The yellow-flowered Sarracenia leucophylla was originally collected by Donald Schnell during the summer of 1972. At the time of this collection the plant was not in flower; presumably the intense white colouration of the plant’s leaves attracted his attention. Schnell sent a piece of the plant to Steven Clemesha in Australia, who adjusted its growth habit to southern hemisphere seasons, and grew the plant to maturity. It was not until the plant flowered in September 1974 that Clemesha discovered that the plant also produced a pure yellow flower (Clemesha, 1999, personal communication).

Some years later Martin Cheek obtained plants from Clemesha, propagated them, and offered specimens for sale with the unregistered name of “Schnell’s Ghost”. At the time Martin produced a catalogue of plants which contained a full description of the cultivar (Cheek, 1990, page 2).

Although references to this plant’s “very pale ghost-like qualities” were made in private correspondence as early as 1972 (Clemesha, 1999, personal communication), the first printed reference to its “ghost-like” qualities was in Schnell (1989):

“The pitcher top is so pale and the lack of red venation gives the plant an almost ghost-like appearance and it stands out readily in a stand of typical plants, even when not in yellow flower. This plant bore a yellow flower the following spring in cultivation….”

In the early 1990s Alan Hindle, a grower and collector of Sarracenia forms in the UK, began selling a yellow-flowered S. leucophylla. Alan Hindle received his original stock from Bruce Bednar in the USA, so this plant subsequently became known among UK growers as the “Bednar clone”. Bednar reported that he obtained his plant from Clemesha in Australia, so the “Bednar clone” is the same plant as the “Schnell’s Ghost” plant (Bednar, 1999, personal communication). Other unestablished names that have been used to label this S. leucophylla plant include “Alba” and “Yellow Flower”.

Several other distinct clones of the species with yellow flowers have subsequently been found. For instance, there is at least one clone from the Citronelle region in southern Alabama. The plants are again characterised by having predominantly white colouration in the lid and upper pitcher, and a yellow flower. I am registering the cultivar name Sarracenia leucophylla ‘Schnell’s Ghost’, which should be applied to all clones of the species with yellow flowers and predominantly white coloured lids and upper pitchers. Since seed from self-pollinated individuals of this clone breed true (and presumably between different clones of this cultivar), Sarracenia leucophylla ‘Schnell’s Ghost’ may be propagated both asexually from cuttings and sexually from seed, as long as the cultivar characters are maintained.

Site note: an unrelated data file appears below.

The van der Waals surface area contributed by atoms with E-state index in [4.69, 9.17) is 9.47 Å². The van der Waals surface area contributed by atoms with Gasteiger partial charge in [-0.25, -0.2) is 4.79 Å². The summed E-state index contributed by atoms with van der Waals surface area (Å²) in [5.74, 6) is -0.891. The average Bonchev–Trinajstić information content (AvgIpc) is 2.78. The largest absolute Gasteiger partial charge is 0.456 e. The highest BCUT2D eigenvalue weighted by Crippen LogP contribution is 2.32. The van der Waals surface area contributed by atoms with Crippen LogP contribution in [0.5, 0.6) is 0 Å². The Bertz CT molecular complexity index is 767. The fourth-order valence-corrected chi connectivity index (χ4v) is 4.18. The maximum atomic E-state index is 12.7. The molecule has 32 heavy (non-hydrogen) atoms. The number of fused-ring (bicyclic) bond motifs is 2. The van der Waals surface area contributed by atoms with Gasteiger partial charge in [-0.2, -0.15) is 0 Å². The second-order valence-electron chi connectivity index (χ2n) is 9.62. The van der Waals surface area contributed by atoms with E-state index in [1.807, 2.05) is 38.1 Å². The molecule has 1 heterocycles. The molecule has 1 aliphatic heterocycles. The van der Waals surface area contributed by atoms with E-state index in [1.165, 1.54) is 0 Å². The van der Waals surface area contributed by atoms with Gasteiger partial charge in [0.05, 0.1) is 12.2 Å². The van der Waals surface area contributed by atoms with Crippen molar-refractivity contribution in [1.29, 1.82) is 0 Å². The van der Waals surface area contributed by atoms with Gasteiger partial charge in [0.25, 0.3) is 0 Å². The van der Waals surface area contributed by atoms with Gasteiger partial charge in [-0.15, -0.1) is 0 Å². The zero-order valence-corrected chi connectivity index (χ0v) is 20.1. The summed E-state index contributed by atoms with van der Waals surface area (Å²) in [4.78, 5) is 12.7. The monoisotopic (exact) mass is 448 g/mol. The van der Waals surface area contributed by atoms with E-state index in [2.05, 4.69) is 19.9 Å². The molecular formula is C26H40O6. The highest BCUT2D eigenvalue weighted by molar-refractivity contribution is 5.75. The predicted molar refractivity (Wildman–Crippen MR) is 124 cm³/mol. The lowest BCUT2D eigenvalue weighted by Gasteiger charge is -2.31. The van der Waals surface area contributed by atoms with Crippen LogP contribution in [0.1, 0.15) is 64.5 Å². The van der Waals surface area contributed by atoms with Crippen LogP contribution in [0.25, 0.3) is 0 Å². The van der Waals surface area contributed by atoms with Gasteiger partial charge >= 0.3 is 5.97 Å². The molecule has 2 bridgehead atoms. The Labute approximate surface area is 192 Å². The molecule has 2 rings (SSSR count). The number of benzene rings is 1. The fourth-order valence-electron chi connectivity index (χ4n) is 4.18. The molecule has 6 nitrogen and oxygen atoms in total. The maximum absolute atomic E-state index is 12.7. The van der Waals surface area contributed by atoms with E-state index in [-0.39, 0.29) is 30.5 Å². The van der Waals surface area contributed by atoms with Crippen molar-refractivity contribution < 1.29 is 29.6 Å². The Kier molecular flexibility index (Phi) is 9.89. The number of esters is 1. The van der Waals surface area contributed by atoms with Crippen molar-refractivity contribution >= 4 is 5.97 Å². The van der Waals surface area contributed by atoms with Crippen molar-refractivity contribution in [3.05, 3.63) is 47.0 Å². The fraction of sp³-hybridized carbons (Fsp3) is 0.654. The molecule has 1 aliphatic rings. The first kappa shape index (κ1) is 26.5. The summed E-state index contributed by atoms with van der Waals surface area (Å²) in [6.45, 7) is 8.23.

As mentioned above, Sarracenia leucophylla ‘Schnell’s Ghost’ does have some red pigmentation in the growing points. In contrast, collections of Sarracenia leucophylla plants completely lacking anthocyanin have been reported (Sheridan & Scholl, 1996). The cultivar description of Sarracenia leucophylla ‘Schnell’s Ghost’ does not include these plants. I am happy to report that, despite fears that Sarracenia ‘Schnell’s Ghost’ had become extinct (Rice, 2000), it is quite alive both in England and in the USA.


Cheek, M. 1990, Carnivorous Plant Trading Catalogue.
D'Amato, P. 1998, The Savage Garden, Berkeley, Ten Speed Press.
Meyers-Rice, B. 2000, Noted horticulturist Peter D'Amato murders Don Schnell, Carniv. Pl. Newslett., 29, 3.
Sheridan, P. 1997, Genetics of Sarracenia leaf and flower color, Carniv. Pl. Newslett., 26, 51-64.
Sheridan, P., and Scholl, B. 1996, Noteworthy Sarracenia collections II, Carniv. Pl. Newslett., 25, 19-23.
Schnell, D.E. 1989, Sarracenia alata and S. leucophylla variations, Carniv. Pl. Newslett., 18, 79-83.

PHIL WILSON • Martock, Somerset • England

Figure 2 (left): Sarracenia leucophylla 'Schnell's Ghost' photo by Phil Wilson.
Figure 3 (right): Sarracenia leucophylla 'Schnell's Ghost' photo by John Constable.

©International Carnivorous Plant Society